So on 1 November 2016 Friend contacted the Environment Agency. He handed over 400 emails alongside the reports.

The Environment Agency agreed with Friend. There was clear evidence of wrongdoing.

Six years later, the case came to court.

Environment officer conducting water sampling. Image courtesy of Environment Agency

Expert witness confirms major toxic effect

As part of the case, the Environment Agency employed a specialist Dr Michael Waldock who was able to measure the amount of TBT in the estuary and found it to be 80,000 times above the legal limit.

Waldock, whose work had previously led to TBT being banned, carried out a review of sample analysis results from sediment from the tank, and from the adjacent estuary for the Environment Agency. He found that nine out of 11 samples exceeded the safe limit for TBT and concluded that the TBT levels in the estuary were sufficient to have had a major toxic effect on marine life there.

The Guardian reports that recorder Levene said: “Though I don’t believe anybody directed the TBT should be washed out of the tanks, it is suspicious that the TBT was only discharged when a potential purchaser for whom the presence of TBT in the tanks was a serious problem came along.

“I am quite satisfied that the defendant, having closed its eyes for years to the problem, operated a reckless system in which it utterly failed to control the management of TBT and other chemicals. I’m satisfied that [a caretaker] emptied the TBT into the estuary and that is something that should never have been allowed to happen.”

Previously, the judge, sitting at Plymouth crown court, also raised concerns about what he called ‘astronomic’ levels of mercury that were also found in the river. The Food Standards Agency is to investigate whether this could have got into the human food chain via shellfish.

Damage control

After the sentencing, IPL, via parent AkzoNobel, told The Guardian (15 Jan 2023) it regretted and took ‘full responsibility for the fine imposed by the court as a result of its conviction for the environmental release in its former research & development facility in Newton Ferrers in 2016’.

But James Wimpress of the Environment Agency says IPL denied any wrongdoing during the investigation and throughout the trial. He says the company, owned by a multinational firm, and with a turnover of £134m in 2020, failed in its duty of care to the environment. Wimpress is hoping that the outcome serves as a warning to other companies that the agency will not hesitate to pursue those that act without regard to their responsibilities.

In a statement, Ralph Slikkerveer, a spokesperson on behalf of IPL, also told MIN on 8 March 2023: “IPL is a responsible company, and we take our environmental obligations very seriously. The company has been in operation for over 120 years and has no prior environmental convictions or cautions.

“We are working closely with the Marine Management Organisation regarding the next steps to remedy contamination at the site.

“We have also conducted a full review of the events of 2016 and adopted the learnings to ensure an incident of this nature does not occur again at any of our sites. The company takes its responsibility seriously and accepts the fine.”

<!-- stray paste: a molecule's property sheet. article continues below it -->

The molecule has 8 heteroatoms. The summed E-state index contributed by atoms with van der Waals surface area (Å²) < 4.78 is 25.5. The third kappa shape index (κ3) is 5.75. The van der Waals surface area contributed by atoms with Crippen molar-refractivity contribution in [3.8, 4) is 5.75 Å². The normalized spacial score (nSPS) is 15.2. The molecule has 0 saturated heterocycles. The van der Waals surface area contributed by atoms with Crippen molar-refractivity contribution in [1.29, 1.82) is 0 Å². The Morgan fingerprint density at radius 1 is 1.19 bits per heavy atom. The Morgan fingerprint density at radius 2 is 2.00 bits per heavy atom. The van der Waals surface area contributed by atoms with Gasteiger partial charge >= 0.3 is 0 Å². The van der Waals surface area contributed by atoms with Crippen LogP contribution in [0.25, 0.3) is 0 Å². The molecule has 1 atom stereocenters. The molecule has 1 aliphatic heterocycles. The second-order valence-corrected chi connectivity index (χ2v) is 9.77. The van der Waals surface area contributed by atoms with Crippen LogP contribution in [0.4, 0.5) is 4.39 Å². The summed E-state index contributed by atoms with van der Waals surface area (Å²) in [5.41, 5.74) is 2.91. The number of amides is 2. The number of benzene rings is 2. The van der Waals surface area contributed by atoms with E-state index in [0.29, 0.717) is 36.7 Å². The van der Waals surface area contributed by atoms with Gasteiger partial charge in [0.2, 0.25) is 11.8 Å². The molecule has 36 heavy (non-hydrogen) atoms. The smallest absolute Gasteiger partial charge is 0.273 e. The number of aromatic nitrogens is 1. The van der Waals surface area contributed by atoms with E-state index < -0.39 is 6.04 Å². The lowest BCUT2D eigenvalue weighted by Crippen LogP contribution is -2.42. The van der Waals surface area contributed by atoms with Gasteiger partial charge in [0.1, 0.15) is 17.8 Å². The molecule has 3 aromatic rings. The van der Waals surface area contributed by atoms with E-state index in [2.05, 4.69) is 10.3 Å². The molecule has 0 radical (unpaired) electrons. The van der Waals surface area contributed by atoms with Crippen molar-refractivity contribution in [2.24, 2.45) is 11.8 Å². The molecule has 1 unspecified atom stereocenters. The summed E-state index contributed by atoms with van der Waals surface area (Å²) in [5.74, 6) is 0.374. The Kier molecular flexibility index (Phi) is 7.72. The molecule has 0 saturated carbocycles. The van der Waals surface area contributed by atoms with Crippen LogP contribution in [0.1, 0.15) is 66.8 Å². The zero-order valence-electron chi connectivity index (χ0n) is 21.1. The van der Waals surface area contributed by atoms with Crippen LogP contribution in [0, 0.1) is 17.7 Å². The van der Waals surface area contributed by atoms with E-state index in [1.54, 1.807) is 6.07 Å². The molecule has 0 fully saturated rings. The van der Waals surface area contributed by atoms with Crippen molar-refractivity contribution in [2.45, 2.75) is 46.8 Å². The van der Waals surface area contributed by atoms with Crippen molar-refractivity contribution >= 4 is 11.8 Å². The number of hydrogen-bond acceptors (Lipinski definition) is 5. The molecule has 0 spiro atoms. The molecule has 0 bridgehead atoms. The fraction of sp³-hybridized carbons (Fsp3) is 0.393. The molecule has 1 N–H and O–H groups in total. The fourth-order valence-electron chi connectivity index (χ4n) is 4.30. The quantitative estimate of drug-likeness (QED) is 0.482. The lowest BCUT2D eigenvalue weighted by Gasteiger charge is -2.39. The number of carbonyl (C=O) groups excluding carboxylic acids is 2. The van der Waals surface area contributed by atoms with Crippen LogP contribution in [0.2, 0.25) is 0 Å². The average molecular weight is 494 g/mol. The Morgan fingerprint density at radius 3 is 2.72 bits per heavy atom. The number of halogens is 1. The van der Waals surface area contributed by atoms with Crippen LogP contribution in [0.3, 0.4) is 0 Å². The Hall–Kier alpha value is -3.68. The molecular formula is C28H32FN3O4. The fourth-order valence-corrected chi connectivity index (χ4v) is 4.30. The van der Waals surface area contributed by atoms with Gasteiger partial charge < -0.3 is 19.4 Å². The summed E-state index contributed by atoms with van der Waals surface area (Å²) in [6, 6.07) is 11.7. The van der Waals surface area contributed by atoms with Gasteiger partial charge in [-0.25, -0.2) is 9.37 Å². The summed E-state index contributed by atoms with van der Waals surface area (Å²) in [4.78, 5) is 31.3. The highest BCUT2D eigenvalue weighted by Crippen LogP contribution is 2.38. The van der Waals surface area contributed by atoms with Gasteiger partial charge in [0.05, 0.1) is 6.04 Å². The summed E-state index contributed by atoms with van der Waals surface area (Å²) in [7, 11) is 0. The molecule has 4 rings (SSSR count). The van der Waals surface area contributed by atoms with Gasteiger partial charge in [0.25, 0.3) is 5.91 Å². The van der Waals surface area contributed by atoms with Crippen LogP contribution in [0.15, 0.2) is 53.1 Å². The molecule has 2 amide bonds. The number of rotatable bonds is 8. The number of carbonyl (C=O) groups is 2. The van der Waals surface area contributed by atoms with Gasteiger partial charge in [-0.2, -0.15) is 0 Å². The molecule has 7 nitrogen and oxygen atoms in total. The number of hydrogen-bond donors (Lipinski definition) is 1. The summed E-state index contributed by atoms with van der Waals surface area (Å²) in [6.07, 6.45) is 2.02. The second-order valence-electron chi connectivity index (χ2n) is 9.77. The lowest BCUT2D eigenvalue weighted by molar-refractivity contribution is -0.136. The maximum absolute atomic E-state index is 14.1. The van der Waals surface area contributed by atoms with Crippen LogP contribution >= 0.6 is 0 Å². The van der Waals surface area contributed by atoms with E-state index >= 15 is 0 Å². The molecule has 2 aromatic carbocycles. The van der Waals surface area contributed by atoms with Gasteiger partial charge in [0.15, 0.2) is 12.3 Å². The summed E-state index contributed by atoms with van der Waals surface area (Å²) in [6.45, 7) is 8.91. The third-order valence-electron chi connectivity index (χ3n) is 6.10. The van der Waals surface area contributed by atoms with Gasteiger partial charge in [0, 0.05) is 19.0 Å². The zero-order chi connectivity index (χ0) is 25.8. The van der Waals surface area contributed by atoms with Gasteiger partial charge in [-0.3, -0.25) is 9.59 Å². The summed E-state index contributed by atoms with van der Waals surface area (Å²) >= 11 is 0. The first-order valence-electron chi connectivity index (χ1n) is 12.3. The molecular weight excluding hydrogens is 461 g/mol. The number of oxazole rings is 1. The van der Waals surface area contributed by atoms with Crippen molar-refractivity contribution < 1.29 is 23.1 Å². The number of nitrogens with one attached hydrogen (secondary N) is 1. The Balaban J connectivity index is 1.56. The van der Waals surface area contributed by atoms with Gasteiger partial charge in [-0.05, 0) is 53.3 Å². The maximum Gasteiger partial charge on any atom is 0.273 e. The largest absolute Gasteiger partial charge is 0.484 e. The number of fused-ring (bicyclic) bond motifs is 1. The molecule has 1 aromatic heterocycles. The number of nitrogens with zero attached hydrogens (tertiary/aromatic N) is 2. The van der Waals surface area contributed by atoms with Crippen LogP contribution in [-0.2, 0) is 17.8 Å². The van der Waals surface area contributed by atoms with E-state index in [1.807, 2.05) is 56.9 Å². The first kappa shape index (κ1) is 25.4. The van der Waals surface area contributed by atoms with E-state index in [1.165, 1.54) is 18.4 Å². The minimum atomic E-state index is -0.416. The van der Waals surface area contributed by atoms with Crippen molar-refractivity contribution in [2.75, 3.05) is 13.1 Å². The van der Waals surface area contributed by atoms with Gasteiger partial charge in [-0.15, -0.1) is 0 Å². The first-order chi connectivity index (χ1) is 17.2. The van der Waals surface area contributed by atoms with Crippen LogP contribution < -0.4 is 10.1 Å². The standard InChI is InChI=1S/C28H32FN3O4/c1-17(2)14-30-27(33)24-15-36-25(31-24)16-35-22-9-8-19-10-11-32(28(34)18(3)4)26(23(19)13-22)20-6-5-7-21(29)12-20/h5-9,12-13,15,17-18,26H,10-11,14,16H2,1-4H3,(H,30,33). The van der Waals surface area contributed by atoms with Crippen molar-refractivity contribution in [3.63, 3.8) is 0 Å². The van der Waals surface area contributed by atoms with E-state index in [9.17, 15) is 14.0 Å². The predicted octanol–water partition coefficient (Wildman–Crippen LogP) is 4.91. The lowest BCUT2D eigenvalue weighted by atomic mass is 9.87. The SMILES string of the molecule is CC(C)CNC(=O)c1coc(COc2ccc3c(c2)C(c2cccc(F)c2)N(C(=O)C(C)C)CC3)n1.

But what does working closely look like?

MIN was keen to understand what next steps meant in practice, and also the nature of ‘working closely with MMO’. A subsequent statement from AkzoNobel on 10 March says:

‘We are currently developing a remediation plan in consultation with an external and independent technical expert and a formal remediation permit will be applied for with the Marine Management Organisation (MMO). These processes are expected to take several months to complete, and remediation will commence without undue delay after the remediation permit has been granted by the MMO.’

An MMO spokesperson says: “We can confirm we received an enquiry from Geosyntec Consultants. Our discussions are at a preliminary stage and we cannot comment further at this time.”

AkzoNobel continues: ‘We regret and take full responsibility for the incident and are taking appropriate measures to address the situation.

‘The offence relates to the unfortunate and accidental release of contaminated sediment from one of two tanks located on the site into the foreshore adjacent to the quay. The contaminated sediment was not expected to be in the tank and was a legacy remnant from the use of Tributyltin based antifouling products, which were widely tested at our former Newton Ferrers site for many years prior to the International Maritime Organisation’s global ban on the application of TBT-based paints to ships from 2003.

‘TBT contamination remains isolated to the direct foreshore of our former site (mainly within a 10-20-metre area) and there are low levels of TBT elsewhere in the estuary. This low rate of spreading has likely prevented a potential impact on the wider estuary. This is corroborated by an independent study commissioned by the Environment Agency, which found no evidence of an ecological impact of the residual contamination in the area.

‘We will of course take on board all our learnings from the release and our subsequent review to ensure an incident of this nature does not occur again at any of our sites.’